Also accused in the scheme by the Securities Exchange Commission on Tuesday was Sidney Gilman, a neurology professor at the University of Michigan. The S.E.C. said Dr. Gilman, 80, an Alzheimer’s expert who helped oversee the clinical trials for the drug, gave Mr. Martoma the confidential information.
Dr. Gilman is cooperating with the government and has entered into a nonprosecution with the United States attorney’s office in Manhattan, meaning that criminal charges will not be brought against him. Marc Mukasey, a lawyer for Dr. Gilman, said that he expected the S.E.C.’s case to be resolved shortly.
Mr. Martoma met Dr. Gilman through the Gerson Lehrman Group, a so-called expert network firm based in New York. Once an obscure pocket of Wall Street, expert network firms became popular among the hedge fund set in the last decade as a way to gain an investment edge. The services linked traders to specialists and consultants in various industries.
But these firms came under scrutiny after the government brought more than a dozen insider trading cases involving these expert networks. In some cases, hedge fund managers paid outside consultants handsome fees for providing confidential information about publicly traded companies. In others, the government charged executives at the expert network firms with knowingly facilitating the exchange of illegal stock tips.
A spokesman for Gerson Lehrman declined to comment. The government’s complaint details how Dr. Gilman hid his communications about the trial from the expert network firm.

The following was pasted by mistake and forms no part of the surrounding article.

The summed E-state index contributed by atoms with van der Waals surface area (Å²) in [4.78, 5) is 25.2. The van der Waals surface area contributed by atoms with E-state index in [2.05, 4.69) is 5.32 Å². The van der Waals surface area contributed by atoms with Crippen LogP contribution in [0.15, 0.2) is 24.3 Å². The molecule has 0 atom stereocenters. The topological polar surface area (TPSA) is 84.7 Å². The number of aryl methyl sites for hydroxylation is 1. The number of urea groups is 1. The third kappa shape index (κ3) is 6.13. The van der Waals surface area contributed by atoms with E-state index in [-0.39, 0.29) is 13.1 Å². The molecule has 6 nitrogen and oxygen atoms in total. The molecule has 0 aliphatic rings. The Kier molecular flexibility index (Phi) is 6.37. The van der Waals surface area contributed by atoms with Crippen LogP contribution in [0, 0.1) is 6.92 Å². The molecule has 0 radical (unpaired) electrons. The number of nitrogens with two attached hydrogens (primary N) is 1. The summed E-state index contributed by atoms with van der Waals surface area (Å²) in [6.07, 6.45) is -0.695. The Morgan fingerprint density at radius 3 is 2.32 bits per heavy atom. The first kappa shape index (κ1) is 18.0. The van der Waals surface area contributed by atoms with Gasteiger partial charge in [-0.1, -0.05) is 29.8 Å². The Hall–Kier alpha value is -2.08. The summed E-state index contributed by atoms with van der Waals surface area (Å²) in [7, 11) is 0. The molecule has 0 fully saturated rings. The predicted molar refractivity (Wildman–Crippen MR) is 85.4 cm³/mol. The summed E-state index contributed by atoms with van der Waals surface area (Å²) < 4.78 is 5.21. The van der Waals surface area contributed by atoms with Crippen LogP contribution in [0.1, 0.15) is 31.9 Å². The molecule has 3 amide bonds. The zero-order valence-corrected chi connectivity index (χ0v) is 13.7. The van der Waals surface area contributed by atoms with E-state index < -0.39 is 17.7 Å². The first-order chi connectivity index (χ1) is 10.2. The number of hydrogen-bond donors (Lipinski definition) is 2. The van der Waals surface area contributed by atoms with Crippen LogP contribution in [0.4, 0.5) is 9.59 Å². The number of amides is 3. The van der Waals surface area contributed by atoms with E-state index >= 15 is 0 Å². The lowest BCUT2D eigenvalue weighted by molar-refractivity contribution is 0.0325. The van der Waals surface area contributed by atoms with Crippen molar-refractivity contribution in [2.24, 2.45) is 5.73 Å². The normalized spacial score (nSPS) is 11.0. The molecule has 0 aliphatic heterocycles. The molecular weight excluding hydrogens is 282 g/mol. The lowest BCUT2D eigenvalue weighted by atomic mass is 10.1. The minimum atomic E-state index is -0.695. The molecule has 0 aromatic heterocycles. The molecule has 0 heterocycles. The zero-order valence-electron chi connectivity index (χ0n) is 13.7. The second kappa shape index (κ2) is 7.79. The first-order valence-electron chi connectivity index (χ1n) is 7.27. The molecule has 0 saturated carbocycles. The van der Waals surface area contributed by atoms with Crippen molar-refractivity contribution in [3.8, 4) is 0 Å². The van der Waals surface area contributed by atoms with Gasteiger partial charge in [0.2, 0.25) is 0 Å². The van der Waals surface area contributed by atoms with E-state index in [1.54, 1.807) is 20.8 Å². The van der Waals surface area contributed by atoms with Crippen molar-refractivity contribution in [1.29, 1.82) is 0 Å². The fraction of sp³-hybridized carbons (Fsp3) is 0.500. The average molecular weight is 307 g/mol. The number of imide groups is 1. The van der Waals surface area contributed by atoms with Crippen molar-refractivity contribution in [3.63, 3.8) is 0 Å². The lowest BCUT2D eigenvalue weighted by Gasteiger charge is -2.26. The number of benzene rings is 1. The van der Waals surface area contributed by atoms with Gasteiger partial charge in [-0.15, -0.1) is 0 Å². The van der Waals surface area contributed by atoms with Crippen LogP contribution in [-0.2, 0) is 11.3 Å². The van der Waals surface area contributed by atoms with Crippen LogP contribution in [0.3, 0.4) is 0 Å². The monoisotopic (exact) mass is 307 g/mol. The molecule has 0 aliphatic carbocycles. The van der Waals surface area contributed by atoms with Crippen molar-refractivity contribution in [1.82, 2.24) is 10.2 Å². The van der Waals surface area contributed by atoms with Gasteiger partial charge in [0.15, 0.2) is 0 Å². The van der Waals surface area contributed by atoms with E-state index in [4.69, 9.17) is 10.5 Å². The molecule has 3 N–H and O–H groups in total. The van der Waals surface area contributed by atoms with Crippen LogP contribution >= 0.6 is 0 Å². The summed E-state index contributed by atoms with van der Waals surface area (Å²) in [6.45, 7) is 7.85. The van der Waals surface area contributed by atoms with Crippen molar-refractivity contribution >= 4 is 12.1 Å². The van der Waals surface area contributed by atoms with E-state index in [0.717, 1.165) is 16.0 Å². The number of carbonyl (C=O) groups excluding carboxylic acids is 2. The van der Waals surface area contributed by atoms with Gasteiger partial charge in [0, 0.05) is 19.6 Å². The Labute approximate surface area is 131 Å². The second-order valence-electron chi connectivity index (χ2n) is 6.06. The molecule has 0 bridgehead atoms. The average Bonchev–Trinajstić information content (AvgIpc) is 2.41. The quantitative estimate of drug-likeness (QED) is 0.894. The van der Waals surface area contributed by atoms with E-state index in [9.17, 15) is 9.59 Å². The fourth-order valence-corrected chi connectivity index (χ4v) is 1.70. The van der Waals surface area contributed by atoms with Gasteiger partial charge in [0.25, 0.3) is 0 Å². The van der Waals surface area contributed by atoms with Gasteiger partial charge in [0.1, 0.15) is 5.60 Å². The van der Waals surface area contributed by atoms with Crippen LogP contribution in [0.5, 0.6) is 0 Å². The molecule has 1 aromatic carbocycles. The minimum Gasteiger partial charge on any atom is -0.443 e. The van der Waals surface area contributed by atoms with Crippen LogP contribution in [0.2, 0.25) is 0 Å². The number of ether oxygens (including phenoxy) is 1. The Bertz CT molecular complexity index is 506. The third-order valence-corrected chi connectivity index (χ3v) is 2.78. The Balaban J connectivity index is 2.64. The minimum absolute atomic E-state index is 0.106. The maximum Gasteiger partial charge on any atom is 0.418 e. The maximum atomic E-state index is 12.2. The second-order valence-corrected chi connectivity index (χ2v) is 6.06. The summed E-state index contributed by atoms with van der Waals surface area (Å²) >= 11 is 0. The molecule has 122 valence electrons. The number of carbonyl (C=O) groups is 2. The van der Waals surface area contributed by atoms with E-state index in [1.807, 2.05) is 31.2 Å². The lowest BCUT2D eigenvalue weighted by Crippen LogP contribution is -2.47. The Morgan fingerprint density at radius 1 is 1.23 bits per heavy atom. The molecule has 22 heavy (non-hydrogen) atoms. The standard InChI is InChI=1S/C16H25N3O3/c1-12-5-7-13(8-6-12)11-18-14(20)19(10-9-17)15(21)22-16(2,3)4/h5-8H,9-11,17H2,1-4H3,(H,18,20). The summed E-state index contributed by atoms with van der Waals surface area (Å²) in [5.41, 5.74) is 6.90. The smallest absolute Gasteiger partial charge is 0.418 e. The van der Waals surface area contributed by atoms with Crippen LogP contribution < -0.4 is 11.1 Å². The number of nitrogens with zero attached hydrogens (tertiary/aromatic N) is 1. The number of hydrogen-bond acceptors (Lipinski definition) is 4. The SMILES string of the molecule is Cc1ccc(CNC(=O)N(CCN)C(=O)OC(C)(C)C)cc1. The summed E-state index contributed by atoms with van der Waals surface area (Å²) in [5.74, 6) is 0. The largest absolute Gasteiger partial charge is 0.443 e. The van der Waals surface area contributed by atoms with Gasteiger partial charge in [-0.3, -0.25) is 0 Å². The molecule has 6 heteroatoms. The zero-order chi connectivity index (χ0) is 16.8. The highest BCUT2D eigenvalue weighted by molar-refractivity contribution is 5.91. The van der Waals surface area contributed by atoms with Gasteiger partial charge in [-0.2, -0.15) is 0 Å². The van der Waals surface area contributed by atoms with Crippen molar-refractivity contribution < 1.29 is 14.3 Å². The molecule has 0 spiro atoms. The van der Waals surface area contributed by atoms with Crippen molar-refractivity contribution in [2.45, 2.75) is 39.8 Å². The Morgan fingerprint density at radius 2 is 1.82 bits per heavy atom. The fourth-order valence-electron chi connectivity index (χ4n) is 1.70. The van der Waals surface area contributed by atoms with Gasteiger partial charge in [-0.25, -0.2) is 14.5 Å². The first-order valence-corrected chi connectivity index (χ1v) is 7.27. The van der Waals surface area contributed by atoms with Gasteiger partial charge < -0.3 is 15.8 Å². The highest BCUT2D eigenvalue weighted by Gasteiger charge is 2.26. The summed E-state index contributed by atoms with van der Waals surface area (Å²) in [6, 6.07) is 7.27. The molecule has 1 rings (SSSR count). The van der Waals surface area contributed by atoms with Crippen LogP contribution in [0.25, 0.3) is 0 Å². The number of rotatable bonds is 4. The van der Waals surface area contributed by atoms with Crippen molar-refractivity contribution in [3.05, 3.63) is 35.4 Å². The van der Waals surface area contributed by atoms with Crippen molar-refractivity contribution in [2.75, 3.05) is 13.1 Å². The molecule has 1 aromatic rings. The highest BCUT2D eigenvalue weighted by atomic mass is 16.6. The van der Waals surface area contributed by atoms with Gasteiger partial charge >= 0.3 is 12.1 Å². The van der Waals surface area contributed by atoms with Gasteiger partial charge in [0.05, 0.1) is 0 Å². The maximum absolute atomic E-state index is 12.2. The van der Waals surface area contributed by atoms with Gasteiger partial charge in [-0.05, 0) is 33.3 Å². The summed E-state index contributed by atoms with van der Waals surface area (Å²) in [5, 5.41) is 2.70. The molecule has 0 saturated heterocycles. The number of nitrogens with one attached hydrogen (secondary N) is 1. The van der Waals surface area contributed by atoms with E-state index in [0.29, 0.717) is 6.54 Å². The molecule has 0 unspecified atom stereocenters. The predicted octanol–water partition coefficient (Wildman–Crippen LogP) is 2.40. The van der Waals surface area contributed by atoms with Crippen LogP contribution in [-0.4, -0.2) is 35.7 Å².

Dr. Gilman’s consulting work for Mr. Martoma earned him about $108,000, according to court filings. Based in part on Dr. Gilman’s leaks about positive developments related to the clinical trials of a new Alzheimer’s drug, SAC accumulated a roughly $700 million position in the stocks of Wyeth and Elan, according to the government.
The S.E.C. said that the fund’s owner, Mr. Cohen, took a large position in Wyeth and Elan in his personal portfolio based on Mr. Martoma’s recommendation. Mr. Cohen maintained his holdings even though there was significant debate about the wisdom of such a large position in the companies, the government said.
But in July 2008, as the trials neared completion, Dr. Gilman told Mr. Martoma that patients were experiencing serious side effects, prosecutors say. Afterward, Mr. Martoma e-mailed Mr. Cohen, telling him “it’s important” that they speak. They spoke on the phone for nearly 20 minutes, the government says, and Mr. Martoma told his boss that he was no longer “comfortable” with the investments.
The following day, SAC reversed course. Mr. Cohen’s head trader sold the firm’s entire inventory of roughly 10.5 million shares of Elan and about seven million shares of Wyeth, the government said. Once it had dumped the shares, SAC built a short position in the two stocks, betting their value would drop.
According to the S.E.C., the trader, Mr. Cohen and Mr. Martoma kept the sales confidential. The trade, wrote the head trader in an e-mail to Mr. Cohen, “was executed quietly and efficiently over a four-day period through algos and darkpools” — referring to trades using algorithms and to trading platforms that do not have the same reporting requirements as the stock exchanges — “and booked into two firm accounts that have very limited viewing access.”
After the companies announced the results of the trials, Elan’s stock fell about 42 percent and Wyeth’s about 12 percent.
The trading allowed SAC to avoid about $194 million in losses and earn about $83 million in profits on Elan and Wyeth, according to prosecutors.
At the end of 2008, Mr. Martoma received a bonus of about $9.3 million, the S.E.C. said. Mr. Martoma’s stock picks were less successful in 2009 and 2010, and he received no bonuses then.
According to the government, in 2010 an SAC executive suggested in an e-mail that the firm let Mr. Martoma go, describing him as a “one-trick pony.”